Malaysia:Hazein parts of Malaysia improves, but some districts still unhealthy
24 September 2002
KUALALUMPUR, A haze in Malaysia on BorneoIsland caused by forest and ground fires from neighbouring Indonesia hasimproved, but two districts continue to post unhealthy levels, a senior officialsaid Tuesday. “Twostations in Sarawak Kapit and Samarahan postedunhealthy readings,” Lee Heng Keng, control director of the department ofenvironment told AFP.
Hesaid the air quality in four other monitoring stations Kuching,Sarikei, Sri Aman and Petra Jaya now showed moderate readings. Thesestations posted unhealthy readings Monday. Anearly downpour helped clear the haze, a department official in Kuching told AFP.But he warned that it was only temporary since the forest fire in Indonesia’sWest Kalimantan has not been put off.
“Thehaze is from forest fires burning out of control in Kalimantan. If the fire isnot put out, the haze will return. I think it is only a temporary reprieve,thanks to to Mother Earth’s intervention,” he said. Theofficial said some motorists in Sarawak’s capital have put on face masks toprotect themselves from the choking air.
GurmitSingh, adviser to the Environmental Protection Society Malaysia urged thegovernment to release a regular pollution index advisory so that the public canprotect themselves. “Thepublic will have to don gas masks and not just some other mask against gassesand other particles,” he said.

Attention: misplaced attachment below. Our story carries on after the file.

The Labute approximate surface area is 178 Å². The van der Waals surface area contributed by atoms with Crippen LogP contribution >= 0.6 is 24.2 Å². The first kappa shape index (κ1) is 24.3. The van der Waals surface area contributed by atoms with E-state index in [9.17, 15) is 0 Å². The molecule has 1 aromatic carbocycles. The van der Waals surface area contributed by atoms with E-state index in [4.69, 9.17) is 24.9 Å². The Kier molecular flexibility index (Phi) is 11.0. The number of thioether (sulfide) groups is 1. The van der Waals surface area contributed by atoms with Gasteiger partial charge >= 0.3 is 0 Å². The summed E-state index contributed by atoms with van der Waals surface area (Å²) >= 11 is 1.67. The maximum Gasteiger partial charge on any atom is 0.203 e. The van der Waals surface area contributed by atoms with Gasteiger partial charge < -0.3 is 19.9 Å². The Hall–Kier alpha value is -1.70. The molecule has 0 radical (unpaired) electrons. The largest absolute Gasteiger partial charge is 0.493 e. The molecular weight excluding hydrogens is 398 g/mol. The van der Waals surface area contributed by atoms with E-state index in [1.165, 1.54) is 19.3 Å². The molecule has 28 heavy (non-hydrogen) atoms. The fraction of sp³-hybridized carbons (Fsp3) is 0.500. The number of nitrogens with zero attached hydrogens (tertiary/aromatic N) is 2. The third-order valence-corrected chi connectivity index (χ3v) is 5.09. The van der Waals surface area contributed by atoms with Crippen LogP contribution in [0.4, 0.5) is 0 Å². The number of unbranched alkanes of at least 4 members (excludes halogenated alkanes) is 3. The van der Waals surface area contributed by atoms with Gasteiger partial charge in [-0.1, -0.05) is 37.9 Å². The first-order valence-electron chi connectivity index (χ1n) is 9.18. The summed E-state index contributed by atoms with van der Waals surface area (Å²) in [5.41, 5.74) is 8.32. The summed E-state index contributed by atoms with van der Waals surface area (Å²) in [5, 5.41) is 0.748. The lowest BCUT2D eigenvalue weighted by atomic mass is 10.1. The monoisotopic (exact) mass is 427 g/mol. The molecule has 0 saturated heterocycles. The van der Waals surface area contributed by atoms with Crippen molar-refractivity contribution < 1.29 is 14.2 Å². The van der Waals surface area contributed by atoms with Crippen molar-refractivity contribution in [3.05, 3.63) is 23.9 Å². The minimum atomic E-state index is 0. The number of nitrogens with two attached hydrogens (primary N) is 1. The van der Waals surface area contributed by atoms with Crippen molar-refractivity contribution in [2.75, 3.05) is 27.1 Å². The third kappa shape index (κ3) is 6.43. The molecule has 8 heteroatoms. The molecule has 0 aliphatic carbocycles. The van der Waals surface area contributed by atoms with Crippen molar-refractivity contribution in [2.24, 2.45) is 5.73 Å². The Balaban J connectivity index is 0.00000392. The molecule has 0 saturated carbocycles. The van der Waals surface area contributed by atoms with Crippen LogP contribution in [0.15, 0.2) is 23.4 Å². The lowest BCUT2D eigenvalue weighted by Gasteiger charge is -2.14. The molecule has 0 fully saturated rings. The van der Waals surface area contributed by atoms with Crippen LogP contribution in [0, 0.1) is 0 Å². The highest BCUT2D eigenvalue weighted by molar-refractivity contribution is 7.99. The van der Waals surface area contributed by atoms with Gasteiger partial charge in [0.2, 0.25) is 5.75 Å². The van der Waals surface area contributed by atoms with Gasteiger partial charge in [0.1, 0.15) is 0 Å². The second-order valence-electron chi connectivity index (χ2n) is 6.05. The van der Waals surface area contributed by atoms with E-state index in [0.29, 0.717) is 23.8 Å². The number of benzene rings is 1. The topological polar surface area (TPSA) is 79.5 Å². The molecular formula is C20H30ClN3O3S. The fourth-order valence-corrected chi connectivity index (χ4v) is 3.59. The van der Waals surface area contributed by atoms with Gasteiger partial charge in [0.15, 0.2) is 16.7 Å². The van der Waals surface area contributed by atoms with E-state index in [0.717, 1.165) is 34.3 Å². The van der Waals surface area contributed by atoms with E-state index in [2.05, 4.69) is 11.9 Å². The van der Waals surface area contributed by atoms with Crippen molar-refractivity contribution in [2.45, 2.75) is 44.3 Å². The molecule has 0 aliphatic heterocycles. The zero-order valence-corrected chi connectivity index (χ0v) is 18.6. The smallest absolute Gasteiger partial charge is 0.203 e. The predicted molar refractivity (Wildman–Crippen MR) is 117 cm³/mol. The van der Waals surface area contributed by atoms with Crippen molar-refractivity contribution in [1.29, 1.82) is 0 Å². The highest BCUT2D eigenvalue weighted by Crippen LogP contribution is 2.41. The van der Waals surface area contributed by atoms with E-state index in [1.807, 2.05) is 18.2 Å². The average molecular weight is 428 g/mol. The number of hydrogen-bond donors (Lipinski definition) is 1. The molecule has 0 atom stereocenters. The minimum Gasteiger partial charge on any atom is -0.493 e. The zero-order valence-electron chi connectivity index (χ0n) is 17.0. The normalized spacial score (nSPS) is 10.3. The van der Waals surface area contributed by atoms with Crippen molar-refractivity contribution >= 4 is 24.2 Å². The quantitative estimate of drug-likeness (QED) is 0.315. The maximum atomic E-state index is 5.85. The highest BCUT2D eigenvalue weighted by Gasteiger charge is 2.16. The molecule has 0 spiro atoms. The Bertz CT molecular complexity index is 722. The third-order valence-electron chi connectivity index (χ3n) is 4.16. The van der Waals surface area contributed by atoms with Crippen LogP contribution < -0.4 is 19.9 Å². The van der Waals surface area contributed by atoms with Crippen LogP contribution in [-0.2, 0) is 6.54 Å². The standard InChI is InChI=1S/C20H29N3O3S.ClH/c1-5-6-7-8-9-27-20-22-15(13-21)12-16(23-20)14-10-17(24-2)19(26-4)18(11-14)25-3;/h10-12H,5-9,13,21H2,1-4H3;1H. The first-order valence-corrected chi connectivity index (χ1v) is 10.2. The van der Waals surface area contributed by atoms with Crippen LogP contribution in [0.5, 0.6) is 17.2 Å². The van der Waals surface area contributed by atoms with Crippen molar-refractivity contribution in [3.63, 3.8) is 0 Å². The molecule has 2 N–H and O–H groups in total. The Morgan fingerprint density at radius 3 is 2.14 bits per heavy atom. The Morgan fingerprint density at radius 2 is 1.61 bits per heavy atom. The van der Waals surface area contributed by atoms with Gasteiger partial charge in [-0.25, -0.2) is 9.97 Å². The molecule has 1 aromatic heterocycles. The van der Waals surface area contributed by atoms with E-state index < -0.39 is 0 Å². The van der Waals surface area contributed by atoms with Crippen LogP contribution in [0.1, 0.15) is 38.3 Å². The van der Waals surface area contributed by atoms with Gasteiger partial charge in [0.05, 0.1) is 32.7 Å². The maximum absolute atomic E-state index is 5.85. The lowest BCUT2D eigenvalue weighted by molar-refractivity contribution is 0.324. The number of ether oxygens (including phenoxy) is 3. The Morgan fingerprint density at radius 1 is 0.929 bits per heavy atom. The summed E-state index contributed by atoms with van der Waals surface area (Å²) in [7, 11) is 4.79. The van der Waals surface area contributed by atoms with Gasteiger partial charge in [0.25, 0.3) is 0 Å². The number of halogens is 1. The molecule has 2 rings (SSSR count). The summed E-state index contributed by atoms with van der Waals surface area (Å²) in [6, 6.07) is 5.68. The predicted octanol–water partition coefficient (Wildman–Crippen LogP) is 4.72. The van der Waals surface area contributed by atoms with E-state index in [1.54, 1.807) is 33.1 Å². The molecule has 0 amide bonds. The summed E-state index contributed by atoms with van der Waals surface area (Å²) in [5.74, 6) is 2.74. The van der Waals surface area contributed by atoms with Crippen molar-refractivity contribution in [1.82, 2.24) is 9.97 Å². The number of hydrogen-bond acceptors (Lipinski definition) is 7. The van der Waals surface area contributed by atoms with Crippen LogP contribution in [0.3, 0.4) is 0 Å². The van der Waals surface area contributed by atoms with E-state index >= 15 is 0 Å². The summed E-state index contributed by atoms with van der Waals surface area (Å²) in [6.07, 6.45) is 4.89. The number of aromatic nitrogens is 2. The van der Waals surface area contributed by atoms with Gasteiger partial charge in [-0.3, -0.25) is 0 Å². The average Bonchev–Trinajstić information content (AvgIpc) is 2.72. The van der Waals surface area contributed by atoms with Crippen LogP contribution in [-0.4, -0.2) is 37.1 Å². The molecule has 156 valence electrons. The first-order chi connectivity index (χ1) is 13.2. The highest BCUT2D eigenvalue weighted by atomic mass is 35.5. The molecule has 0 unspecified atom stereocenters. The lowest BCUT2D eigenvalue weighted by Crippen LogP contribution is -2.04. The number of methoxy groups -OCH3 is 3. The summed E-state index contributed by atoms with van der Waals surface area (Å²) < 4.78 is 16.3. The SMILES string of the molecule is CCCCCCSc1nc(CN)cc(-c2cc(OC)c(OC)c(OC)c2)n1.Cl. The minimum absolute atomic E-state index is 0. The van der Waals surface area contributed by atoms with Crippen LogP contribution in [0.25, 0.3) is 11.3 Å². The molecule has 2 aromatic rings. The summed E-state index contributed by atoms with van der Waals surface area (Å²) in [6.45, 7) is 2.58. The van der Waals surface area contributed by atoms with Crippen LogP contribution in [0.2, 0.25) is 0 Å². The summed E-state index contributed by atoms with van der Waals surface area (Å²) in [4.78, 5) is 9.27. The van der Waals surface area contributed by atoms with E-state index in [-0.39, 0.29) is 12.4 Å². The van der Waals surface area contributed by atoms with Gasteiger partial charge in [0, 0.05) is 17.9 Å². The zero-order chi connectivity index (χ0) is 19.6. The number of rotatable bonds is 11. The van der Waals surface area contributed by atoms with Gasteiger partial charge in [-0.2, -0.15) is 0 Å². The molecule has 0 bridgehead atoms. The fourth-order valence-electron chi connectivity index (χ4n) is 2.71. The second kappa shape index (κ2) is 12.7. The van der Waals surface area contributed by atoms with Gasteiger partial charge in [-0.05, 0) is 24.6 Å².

Thegovernment has been reluctant to release the air pollution index, fearing it mayscare away tourists. ButMalaysia has also expressed fears of a repeat of the 1997 smog crisis thatenveloped parts of Southeast Asia.
MalaysianEnvironment Minister Law Hieng Ding will lead a team of Malaysian experts toWest Kalimantan later this week to determine the cause of the forest fires, andmeet his Indonesian counterpart Nabiel Makarim. Earlierthis month on the sidelines of the Earth Summit, Law voiced Malaysia’s concernto Makarim over fresh fires on Indonesia’s Borneo and Sumatra islands blamed onillegal loggers and farmers.
Lawlast month wrote a letter to Makarim to complain about the annual haze hazard,which has also hit Brunei, Singapore and Thailand. Gurmitdownplayed the significance of Law’s visit. “What can he do?. The hazeproblem has now become an annual feature.”
SoutheastAsia has been battling the smog problem annually since 1997 when parts of theregion were blanketed for months, causing serious health problems and economiclosses estimated at 9.3 billion dollars (9.6 billion euros). Althoughthis year’s haze is less serious than in 1997‑98, Indonesia is still underpressure from its neighbours to act.